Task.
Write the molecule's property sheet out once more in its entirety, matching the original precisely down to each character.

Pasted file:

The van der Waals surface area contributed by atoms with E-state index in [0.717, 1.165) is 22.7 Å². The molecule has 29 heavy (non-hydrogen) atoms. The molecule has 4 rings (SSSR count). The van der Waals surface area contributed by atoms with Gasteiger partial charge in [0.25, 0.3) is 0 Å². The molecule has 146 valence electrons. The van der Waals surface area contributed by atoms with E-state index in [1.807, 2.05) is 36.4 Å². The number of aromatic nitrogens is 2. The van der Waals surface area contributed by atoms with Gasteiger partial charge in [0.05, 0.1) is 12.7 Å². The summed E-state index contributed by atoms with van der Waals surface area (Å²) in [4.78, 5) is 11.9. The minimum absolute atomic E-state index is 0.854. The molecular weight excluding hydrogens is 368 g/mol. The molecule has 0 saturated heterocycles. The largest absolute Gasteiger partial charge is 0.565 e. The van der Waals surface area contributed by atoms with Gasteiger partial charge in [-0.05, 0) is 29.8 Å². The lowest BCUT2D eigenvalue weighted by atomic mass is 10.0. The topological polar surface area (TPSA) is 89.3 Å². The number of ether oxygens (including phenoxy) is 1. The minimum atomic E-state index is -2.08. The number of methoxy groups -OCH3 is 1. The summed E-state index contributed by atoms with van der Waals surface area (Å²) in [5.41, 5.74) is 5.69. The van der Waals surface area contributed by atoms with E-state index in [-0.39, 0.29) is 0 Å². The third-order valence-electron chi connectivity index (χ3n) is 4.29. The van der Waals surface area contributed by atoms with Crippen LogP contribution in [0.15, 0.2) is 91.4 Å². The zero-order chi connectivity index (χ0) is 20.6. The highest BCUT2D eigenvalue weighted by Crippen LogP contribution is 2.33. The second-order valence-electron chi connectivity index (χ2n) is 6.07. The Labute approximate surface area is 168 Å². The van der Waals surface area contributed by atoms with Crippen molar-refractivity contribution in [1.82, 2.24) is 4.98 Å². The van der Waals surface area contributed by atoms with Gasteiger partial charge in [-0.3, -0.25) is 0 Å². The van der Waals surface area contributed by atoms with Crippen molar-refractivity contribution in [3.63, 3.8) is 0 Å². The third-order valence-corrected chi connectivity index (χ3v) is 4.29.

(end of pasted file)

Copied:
The van der Waals surface area contributed by atoms with E-state index in [0.717, 1.165) is 22.7 Å². The molecule has 29 heavy (non-hydrogen) atoms. The molecule has 4 rings (SSSR count). The van der Waals surface area contributed by atoms with Gasteiger partial charge in [0.25, 0.3) is 0 Å². The molecule has 146 valence electrons. The van der Waals surface area contributed by atoms with E-state index in [1.807, 2.05) is 36.4 Å². The number of aromatic nitrogens is 2. The van der Waals surface area contributed by atoms with Gasteiger partial charge in [0.05, 0.1) is 12.7 Å². The summed E-state index contributed by atoms with van der Waals surface area (Å²) in [4.78, 5) is 11.9. The minimum absolute atomic E-state index is 0.854. The molecular weight excluding hydrogens is 368 g/mol. The molecule has 0 saturated heterocycles. The largest absolute Gasteiger partial charge is 0.565 e. The van der Waals surface area contributed by atoms with Gasteiger partial charge in [-0.05, 0) is 29.8 Å². The lowest BCUT2D eigenvalue weighted by atomic mass is 10.0. The topological polar surface area (TPSA) is 89.3 Å². The number of ether oxygens (including phenoxy) is 1. The minimum atomic E-state index is -2.08. The number of methoxy groups -OCH3 is 1. The summed E-state index contributed by atoms with van der Waals surface area (Å²) in [5.41, 5.74) is 5.69. The van der Waals surface area contributed by atoms with E-state index in [-0.39, 0.29) is 0 Å². The third-order valence-electron chi connectivity index (χ3n) is 4.29. The van der Waals surface area contributed by atoms with Crippen LogP contribution in [0.15, 0.2) is 91.4 Å². The zero-order chi connectivity index (χ0) is 20.6. The highest BCUT2D eigenvalue weighted by Crippen LogP contribution is 2.33. The second-order valence-electron chi connectivity index (χ2n) is 6.07. The Labute approximate surface area is 168 Å². The van der Waals surface area contributed by atoms with Crippen molar-refractivity contribution in [1.82, 2.24) is 4.98 Å². The van der Waals surface area contributed by atoms with Gasteiger partial charge in [-0.3, -0.25) is 0 Å². The van der Waals surface area contributed by atoms with Crippen molar-refractivity contribution in [3.63, 3.8) is 0 Å². The third-order valence-corrected chi connectivity index (χ3v) is 4.29.